A poster on Amazon who said he was an HVAC contractor wrote in 2013 that a Nest software update had a bug in it.
“Some Nest owners found their thermostats unable to connect to wifi. Others found their pipes frozen as the Nest failed to turn on their equipment,” the poster said.
“Again, not everyone had an issue,” the poster added. “But a thermostat is not an iPod. A buggy update is going to cause a much bigger problem than being without your music if you are part of the group that does have problems. They need to stop forcing updates on people (have a way to apply them at will) and test them extensively on their own systems before release.”
Nest has not yet answered Archer News’ question about previous bugs. But it did offer some defense.
“All consumer products do sometimes encounter software bugs, so one of the main benefits of Nest products is that they can receive software updates to quickly resolve and minimize any bugs that do create issues for our customers,” Choi said.
“Customers enjoy using Nest products – this is evident on Amazon, where the Nest Learning Thermostat has more than 1,700 reviews with an average of 4.5 stars, and Nest Protect is a best-seller with 1,400 reviews averaging 4.6 stars,” she said.
Another Amazon reviewer in 2013 said that he or she came home to a “sweltering-hot apartment when the outside temperature was in the mid-to-high sixties.”
The Nest was malfunctioning, the reviewer said, and when it failed, it should have failed to a setting that was less risky.
“…When it fails it DOES NOT FAIL SAFE – which is a pretty major problem when you’re talking about a device that is controlling expensive heat and cooling (and, in a cold climate, keeping your pipes from freezing!)” the reviewer wrote.
Some experts agree that smart device companies should focus on a device’s “failure” setting.
“Designers of IoT devices are going to have to start taking a long hard look at failure modes,” said Coyle.
“If a smart thermostat is going to fail, it should fail to a ‘dumb’ thermostat state, not a non-functioning silicon brick. If your smart refrigerator system controller fails, it should not result in spoiled food,” he said.
Sucking out your data?
Some smart devices may also have impacts you don’t feel—at least not right away.
“The greatest thing about this technology is that it learns your habits and optimizes around them,” said Patrick C. Miller with Archer Security Group. “The scary thing about this technology is that it learns your habits.”
And habits can be worth money.
“They suggest many things to many interested parties,” he said.
“Thieves can predict the best time to steal your stuff. Energy companies can know how to price your power in ways that benefit you—and them,” Miller explained. “Couple this data with something like a Fitbit and/or smart meter (or both), and your insurance company can know whether or not you are sleeping enough to be as healthy as they prefer to match the cost of your monthly payment for coverage.”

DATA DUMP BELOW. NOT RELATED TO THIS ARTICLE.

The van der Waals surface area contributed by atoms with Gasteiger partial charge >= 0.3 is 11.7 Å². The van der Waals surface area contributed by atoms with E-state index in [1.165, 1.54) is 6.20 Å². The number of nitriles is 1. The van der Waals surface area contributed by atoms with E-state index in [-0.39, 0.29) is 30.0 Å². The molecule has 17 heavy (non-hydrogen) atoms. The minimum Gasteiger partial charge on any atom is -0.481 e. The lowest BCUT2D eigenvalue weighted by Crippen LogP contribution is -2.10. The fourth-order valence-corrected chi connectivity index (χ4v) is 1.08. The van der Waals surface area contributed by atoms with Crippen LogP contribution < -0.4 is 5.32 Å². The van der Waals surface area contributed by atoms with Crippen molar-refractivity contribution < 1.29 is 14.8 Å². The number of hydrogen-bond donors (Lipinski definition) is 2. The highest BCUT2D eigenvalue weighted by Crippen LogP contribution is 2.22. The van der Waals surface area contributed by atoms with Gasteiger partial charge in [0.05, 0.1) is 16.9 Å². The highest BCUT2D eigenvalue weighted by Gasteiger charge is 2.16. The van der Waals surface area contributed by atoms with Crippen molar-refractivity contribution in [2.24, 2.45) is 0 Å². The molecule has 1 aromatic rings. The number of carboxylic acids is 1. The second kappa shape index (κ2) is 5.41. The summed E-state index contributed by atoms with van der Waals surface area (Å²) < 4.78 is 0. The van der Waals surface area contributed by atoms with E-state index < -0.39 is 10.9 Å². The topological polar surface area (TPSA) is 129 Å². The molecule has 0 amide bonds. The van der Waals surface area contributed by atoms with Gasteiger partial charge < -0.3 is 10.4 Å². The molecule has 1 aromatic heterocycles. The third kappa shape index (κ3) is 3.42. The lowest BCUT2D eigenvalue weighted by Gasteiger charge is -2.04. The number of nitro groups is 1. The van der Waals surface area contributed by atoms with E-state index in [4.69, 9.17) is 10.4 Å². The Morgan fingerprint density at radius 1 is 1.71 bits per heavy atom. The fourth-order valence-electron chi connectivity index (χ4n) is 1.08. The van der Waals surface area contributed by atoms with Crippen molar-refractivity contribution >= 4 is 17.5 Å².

Miler said he is not talking about any specific device, like the Nest or any others, but instead, about the concept of giving away your information.
“These technologies are truly innovative, exciting and awesome, however there is a slippery slope when it comes to privacy and ownership of the data they produce,” he said. “Data is private until it isn’t. There is no stuffing the data genie back into the bottle.”
The company says it pledges to “be transparent about the different types of information we collect and how we use them, ask your permission before sharing your personal information with third parties for purposes other than to provide Nest’s Products, and to do so only when we think they will provide you with a welcome additional service, use best-in-class data security tools to keep your data safe and protect the Nest Products from unauthorized access.”
Some businesses are ready to monetize your data from your smart home.
“There is a gold mine in the data collected from the Internet of Things, devices, sensors, etc., and a green field opportunity for companies to determine how to provide customers value from that data,” wrote Ben Rossi in Information Age, a publication that says it provides insight and analysis for IT leaders.
“Understanding how customers consume products and services provides insights into their habits, behaviors and patterns that can’t be seen otherwise,” he said. “The vendors that succeed at getting close to their customers will win the Internet of Things market.”
He said companies can use this “usage” data to keep customers coming back again and again by giving them what they want.
But what if a company has other plans for your information, your habits, your likes, wants, needs?
You may want to think about your data, as well as your device. Both are important, experts say.
“A fundamental principle in IT security is control. Who controls the asset, and does the person/thing in control have the same interests and responsibilities that you have?” asked Feely.
A few Nest customers indicated they were thinking about changing thermostats, after spending several hundred on their smart device.
“I might as well have a $10 Walmart thermostat at this point,” one wrote.
Another said he also spent money on an HVAC company to fix problems. “Maybe [a] dumb thermostat will save me more $$ in the long run? I hate to think about the whole house connected to the internet and software bugs.”
But with the march toward smart houses, cars and appliances, light bulbs and locks, you may have hard time escaping smart devices. Or you may like the convenience—or the coolness—of connected things.
Researchers say they are working on a system to rate these devices, based on security and safety.
A group going by the name “I Am The Cavalry” said it is looking at issues like whether the devices use weak passwords out of the box, among other things, reported The Next Web.
The Federal Trade Commission has put out a security best practices guide for smart device makers, and has asked for legislation to be able to get tougher on companies that don’t follow reasonable security processes, Ars Technica reported.
For Nest users, however, it is no longer a surprise that a glitch can now control your warmth, and your world.
“The consumer’s choice is to use the thing, or not use the thing. They have very little control over what it does—or how it does it—once it’s installed,” Feely said.